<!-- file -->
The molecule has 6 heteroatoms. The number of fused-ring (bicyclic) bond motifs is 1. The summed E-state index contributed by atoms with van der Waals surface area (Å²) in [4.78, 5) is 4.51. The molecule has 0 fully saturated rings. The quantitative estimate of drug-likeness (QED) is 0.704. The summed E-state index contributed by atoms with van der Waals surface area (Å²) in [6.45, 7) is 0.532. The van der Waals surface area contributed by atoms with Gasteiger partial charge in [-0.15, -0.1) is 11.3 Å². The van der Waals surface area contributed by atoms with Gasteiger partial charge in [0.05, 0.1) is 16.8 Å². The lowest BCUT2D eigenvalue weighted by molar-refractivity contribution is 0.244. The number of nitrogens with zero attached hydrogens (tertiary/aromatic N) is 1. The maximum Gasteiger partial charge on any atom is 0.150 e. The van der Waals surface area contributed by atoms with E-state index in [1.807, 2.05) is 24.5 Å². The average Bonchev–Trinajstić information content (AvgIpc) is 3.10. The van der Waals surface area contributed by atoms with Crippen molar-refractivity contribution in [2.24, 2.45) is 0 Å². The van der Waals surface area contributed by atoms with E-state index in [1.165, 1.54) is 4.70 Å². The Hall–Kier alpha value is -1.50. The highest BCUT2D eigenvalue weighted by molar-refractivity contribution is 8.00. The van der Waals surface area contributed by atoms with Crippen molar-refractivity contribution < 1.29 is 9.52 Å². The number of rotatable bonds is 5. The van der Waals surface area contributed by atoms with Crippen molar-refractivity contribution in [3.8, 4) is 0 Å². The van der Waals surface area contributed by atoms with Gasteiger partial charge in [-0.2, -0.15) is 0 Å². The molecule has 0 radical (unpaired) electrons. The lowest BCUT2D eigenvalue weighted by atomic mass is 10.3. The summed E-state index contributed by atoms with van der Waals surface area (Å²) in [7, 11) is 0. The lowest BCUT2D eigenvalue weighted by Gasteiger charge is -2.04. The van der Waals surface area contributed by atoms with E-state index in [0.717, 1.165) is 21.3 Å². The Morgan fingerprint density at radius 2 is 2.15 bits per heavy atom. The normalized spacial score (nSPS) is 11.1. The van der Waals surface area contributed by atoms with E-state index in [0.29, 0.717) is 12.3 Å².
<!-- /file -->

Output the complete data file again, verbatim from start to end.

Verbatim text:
The molecule has 6 heteroatoms. The number of fused-ring (bicyclic) bond motifs is 1. The summed E-state index contributed by atoms with van der Waals surface area (Å²) in [4.78, 5) is 4.51. The molecule has 0 fully saturated rings. The quantitative estimate of drug-likeness (QED) is 0.704. The summed E-state index contributed by atoms with van der Waals surface area (Å²) in [6.45, 7) is 0.532. The van der Waals surface area contributed by atoms with Gasteiger partial charge in [-0.15, -0.1) is 11.3 Å². The van der Waals surface area contributed by atoms with Gasteiger partial charge in [0.05, 0.1) is 16.8 Å². The lowest BCUT2D eigenvalue weighted by molar-refractivity contribution is 0.244. The number of nitrogens with zero attached hydrogens (tertiary/aromatic N) is 1. The maximum Gasteiger partial charge on any atom is 0.150 e. The van der Waals surface area contributed by atoms with E-state index in [1.807, 2.05) is 24.5 Å². The average Bonchev–Trinajstić information content (AvgIpc) is 3.10. The van der Waals surface area contributed by atoms with Crippen molar-refractivity contribution in [2.24, 2.45) is 0 Å². The van der Waals surface area contributed by atoms with E-state index in [1.165, 1.54) is 4.70 Å². The Hall–Kier alpha value is -1.50. The highest BCUT2D eigenvalue weighted by molar-refractivity contribution is 8.00. The van der Waals surface area contributed by atoms with Crippen molar-refractivity contribution < 1.29 is 9.52 Å². The number of rotatable bonds is 5. The van der Waals surface area contributed by atoms with Crippen molar-refractivity contribution in [3.8, 4) is 0 Å². The van der Waals surface area contributed by atoms with Gasteiger partial charge in [-0.2, -0.15) is 0 Å². The molecule has 0 radical (unpaired) electrons. The lowest BCUT2D eigenvalue weighted by atomic mass is 10.3. The summed E-state index contributed by atoms with van der Waals surface area (Å²) in [7, 11) is 0. The lowest BCUT2D eigenvalue weighted by Gasteiger charge is -2.04. The van der Waals surface area contributed by atoms with E-state index in [0.717, 1.165) is 21.3 Å². The Morgan fingerprint density at radius 2 is 2.15 bits per heavy atom. The normalized spacial score (nSPS) is 11.1. The van der Waals surface area contributed by atoms with E-state index in [0.29, 0.717) is 12.3 Å².